With the invasion of Arabs in AD 642, for the first time Afghanistan encountered Islam. The Arabs converted some people there to Islam, but did not stay there for long because of the resistance from the Persians. Islam had to wait for another 300 and odd years to take its roots in the soil. Not much is known about the history of Afghanistan during this period following the Arab invasion. Probably the land was under the control of petty rulers who owed allegiance to the Persians.

    Then came the Ghaznavids. The Ghaznavid was a Turkish Muslim dynasty, which captured power in AD 970 and ruled Afghanistan and parts of Iran till AD 1087. Mahmud Gazni was the most aggressive ruler of this dynasty and is well known in the subcontinent for the 17 so called "holy wars" he conducted against the present day Pakistan and India. A materialist to the core who loved the best things of life, and a lover of arts who patronized poets and writers, his main objective was not to spread Islam, but to plunder and loot the rich kingdoms of the subcontinent in the name of religion. He destroyed many Hindu temples, looted the rich treasures of the native rulers and converted some native Hindus and Buddhists to Islam through wanton destruction and use of cruelty and force.

    After the Ghazanivids, Afghanistan once again came under the rule of petty rulers and plunged into anarchy. In the 12th Century AD it was invaded by the Mongols under the leadership of Genghis Khan (1167-1227) a ruthless, cruel and notorious ruler, who indulged in the destruction of many cities, including Herat, Ghazni, and Balkh. The fertile regions of Afghanistan were left follow as many peasants either fled their homes or were killed by his cruel and destructive soldiers.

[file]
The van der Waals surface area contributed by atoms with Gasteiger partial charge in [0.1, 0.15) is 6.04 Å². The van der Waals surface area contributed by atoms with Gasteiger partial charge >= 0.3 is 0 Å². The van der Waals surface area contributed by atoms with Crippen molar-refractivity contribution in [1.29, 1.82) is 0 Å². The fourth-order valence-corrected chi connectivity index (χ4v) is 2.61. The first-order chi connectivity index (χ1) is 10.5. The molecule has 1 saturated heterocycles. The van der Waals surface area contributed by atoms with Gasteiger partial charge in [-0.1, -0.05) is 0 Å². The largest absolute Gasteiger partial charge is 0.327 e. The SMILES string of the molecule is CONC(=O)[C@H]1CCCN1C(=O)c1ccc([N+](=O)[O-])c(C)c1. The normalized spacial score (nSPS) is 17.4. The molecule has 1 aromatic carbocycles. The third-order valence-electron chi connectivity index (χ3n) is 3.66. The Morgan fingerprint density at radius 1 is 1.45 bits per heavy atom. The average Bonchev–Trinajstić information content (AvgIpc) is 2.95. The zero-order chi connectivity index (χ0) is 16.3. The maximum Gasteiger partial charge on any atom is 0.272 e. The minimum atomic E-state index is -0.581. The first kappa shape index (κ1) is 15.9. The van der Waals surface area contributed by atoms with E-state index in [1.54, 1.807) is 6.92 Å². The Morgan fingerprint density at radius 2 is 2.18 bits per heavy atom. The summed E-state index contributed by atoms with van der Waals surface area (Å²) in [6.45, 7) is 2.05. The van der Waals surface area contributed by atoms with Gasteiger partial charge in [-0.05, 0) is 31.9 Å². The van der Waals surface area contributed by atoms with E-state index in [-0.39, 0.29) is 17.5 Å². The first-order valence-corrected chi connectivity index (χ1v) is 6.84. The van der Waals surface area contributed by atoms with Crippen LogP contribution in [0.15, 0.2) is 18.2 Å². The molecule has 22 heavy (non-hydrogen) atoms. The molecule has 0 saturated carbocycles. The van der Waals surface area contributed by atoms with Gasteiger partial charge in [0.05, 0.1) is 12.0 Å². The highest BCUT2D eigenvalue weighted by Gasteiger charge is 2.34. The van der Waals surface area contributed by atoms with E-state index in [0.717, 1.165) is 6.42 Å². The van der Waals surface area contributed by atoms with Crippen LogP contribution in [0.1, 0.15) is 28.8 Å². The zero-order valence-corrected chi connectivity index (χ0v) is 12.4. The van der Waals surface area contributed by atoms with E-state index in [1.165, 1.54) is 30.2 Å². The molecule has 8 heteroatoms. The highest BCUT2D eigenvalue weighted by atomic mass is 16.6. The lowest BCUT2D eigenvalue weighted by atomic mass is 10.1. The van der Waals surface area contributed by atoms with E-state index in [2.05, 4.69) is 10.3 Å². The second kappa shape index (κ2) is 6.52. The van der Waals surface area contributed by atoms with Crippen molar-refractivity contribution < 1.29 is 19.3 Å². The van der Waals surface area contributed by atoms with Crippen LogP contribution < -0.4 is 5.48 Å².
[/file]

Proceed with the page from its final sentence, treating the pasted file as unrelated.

Genghis Khan's invasion was one of the many in a series of invasions by the foreign powers into Afghanistan. One name that is worth mentioning at this juncture is Babur. Babur was the founder of Mughal empire in the Indian subcontinent. He was a descendent of Timur, who in turn was a descendent of Genghis Khan.

    A petty ruler with a mighty ambition, Babur ruled parts of Afghanistan for sometime, with Kabul as his capital, before he decided to invade India and try his fortunes. A freebooter with a natural instinct for leadership, he gathered a band of committed soldiers and invaded India supposedly on invitation from some local nobility to fight against Ibrahim Lodi, who was then the ruler of the Delhi Sultanate. The Sultanate was already in a state of decline and was ready to collapse any time. The two armies fought a fierce battle on the grounds of Panipat in 1526 and Babur won because of his superior planning, organized army and committed leadership. After the victory, Babur decided to stay in India and consolidate his empire through further conquests.

    For nearly two hundred years thereafter Afghanistan remained partly under the control of the Mughals and partly under the Saffavids of Persia. The eastern parts owed their allegiance to the Mughals while the western part to the Safavids. In 1747, following the assassination of Nadirshah of Persia, Ahmed Shah Durrani (or as he is also known Ahmed Shah Baba) established his rule as an independent ruler supported by Pashthun tribal council. The Pasthuns controlled Afghanisthan till the Communist regime came to power in 1978.